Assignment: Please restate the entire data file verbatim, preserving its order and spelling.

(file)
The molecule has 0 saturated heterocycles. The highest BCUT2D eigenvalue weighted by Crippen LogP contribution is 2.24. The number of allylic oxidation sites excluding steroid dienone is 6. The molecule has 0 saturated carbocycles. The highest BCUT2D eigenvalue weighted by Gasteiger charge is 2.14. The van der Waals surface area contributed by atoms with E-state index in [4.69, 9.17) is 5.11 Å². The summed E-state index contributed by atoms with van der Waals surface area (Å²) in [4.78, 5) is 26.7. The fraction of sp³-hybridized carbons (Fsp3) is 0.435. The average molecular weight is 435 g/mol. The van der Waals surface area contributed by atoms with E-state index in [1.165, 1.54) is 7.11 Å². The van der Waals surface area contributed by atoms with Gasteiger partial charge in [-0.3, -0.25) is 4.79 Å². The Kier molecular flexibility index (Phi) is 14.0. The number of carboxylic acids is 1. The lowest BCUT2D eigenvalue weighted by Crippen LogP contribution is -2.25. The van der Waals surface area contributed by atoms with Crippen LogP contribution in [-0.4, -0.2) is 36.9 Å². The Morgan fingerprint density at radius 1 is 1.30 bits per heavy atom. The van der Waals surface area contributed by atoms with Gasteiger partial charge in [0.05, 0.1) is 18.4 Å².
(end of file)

The molecule has 0 saturated heterocycles. The highest BCUT2D eigenvalue weighted by Crippen LogP contribution is 2.24. The number of allylic oxidation sites excluding steroid dienone is 6. The molecule has 0 saturated carbocycles. The highest BCUT2D eigenvalue weighted by Gasteiger charge is 2.14. The van der Waals surface area contributed by atoms with E-state index in [4.69, 9.17) is 5.11 Å². The summed E-state index contributed by atoms with van der Waals surface area (Å²) in [4.78, 5) is 26.7. The fraction of sp³-hybridized carbons (Fsp3) is 0.435. The average molecular weight is 435 g/mol. The van der Waals surface area contributed by atoms with E-state index in [1.165, 1.54) is 7.11 Å². The van der Waals surface area contributed by atoms with Gasteiger partial charge in [-0.3, -0.25) is 4.79 Å². The Kier molecular flexibility index (Phi) is 14.0. The number of carboxylic acids is 1. The lowest BCUT2D eigenvalue weighted by Crippen LogP contribution is -2.25. The van der Waals surface area contributed by atoms with Crippen LogP contribution in [-0.4, -0.2) is 36.9 Å². The Morgan fingerprint density at radius 1 is 1.30 bits per heavy atom. The van der Waals surface area contributed by atoms with Gasteiger partial charge in [0.05, 0.1) is 18.4 Å².